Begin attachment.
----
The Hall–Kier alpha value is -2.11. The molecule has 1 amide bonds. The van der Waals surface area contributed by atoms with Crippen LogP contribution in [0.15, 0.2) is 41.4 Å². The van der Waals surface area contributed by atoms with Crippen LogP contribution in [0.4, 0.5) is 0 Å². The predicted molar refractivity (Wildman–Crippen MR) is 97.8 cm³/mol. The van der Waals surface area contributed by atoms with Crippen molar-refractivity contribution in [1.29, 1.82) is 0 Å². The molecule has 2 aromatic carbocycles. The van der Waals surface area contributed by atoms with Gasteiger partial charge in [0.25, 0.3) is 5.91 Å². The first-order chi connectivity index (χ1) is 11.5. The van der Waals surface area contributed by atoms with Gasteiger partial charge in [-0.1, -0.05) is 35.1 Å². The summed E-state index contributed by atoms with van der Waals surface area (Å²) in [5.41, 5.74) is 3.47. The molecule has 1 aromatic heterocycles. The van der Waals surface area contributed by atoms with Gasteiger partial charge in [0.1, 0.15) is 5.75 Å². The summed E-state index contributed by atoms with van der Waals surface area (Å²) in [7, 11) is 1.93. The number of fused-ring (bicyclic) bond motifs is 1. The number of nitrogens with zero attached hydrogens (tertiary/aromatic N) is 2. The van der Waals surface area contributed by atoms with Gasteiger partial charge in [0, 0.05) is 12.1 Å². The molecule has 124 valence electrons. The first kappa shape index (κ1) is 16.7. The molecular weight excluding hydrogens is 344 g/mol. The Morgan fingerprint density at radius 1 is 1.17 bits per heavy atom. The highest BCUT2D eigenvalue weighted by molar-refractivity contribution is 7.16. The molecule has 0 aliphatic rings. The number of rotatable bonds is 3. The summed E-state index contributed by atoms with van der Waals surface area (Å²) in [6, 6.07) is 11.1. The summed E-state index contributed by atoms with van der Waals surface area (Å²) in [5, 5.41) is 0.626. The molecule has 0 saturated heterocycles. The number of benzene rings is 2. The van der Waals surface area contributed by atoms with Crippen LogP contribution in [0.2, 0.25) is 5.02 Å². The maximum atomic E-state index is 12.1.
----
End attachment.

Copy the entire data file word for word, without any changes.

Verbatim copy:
The Hall–Kier alpha value is -2.11. The molecule has 1 amide bonds. The van der Waals surface area contributed by atoms with Crippen LogP contribution in [0.15, 0.2) is 41.4 Å². The van der Waals surface area contributed by atoms with Crippen LogP contribution in [0.4, 0.5) is 0 Å². The predicted molar refractivity (Wildman–Crippen MR) is 97.8 cm³/mol. The van der Waals surface area contributed by atoms with Crippen molar-refractivity contribution in [1.29, 1.82) is 0 Å². The molecule has 2 aromatic carbocycles. The van der Waals surface area contributed by atoms with Gasteiger partial charge in [0.25, 0.3) is 5.91 Å². The first-order chi connectivity index (χ1) is 11.5. The van der Waals surface area contributed by atoms with Gasteiger partial charge in [-0.1, -0.05) is 35.1 Å². The summed E-state index contributed by atoms with van der Waals surface area (Å²) in [5.41, 5.74) is 3.47. The molecule has 1 aromatic heterocycles. The van der Waals surface area contributed by atoms with Gasteiger partial charge in [0.1, 0.15) is 5.75 Å². The summed E-state index contributed by atoms with van der Waals surface area (Å²) in [7, 11) is 1.93. The number of fused-ring (bicyclic) bond motifs is 1. The number of nitrogens with zero attached hydrogens (tertiary/aromatic N) is 2. The van der Waals surface area contributed by atoms with Gasteiger partial charge in [0, 0.05) is 12.1 Å². The molecule has 124 valence electrons. The first kappa shape index (κ1) is 16.7. The molecular weight excluding hydrogens is 344 g/mol. The Morgan fingerprint density at radius 1 is 1.17 bits per heavy atom. The highest BCUT2D eigenvalue weighted by molar-refractivity contribution is 7.16. The molecule has 0 aliphatic rings. The number of rotatable bonds is 3. The summed E-state index contributed by atoms with van der Waals surface area (Å²) in [6, 6.07) is 11.1. The summed E-state index contributed by atoms with van der Waals surface area (Å²) in [5, 5.41) is 0.626. The molecule has 0 saturated heterocycles. The number of benzene rings is 2. The van der Waals surface area contributed by atoms with Crippen LogP contribution in [0.2, 0.25) is 5.02 Å². The maximum atomic E-state index is 12.1.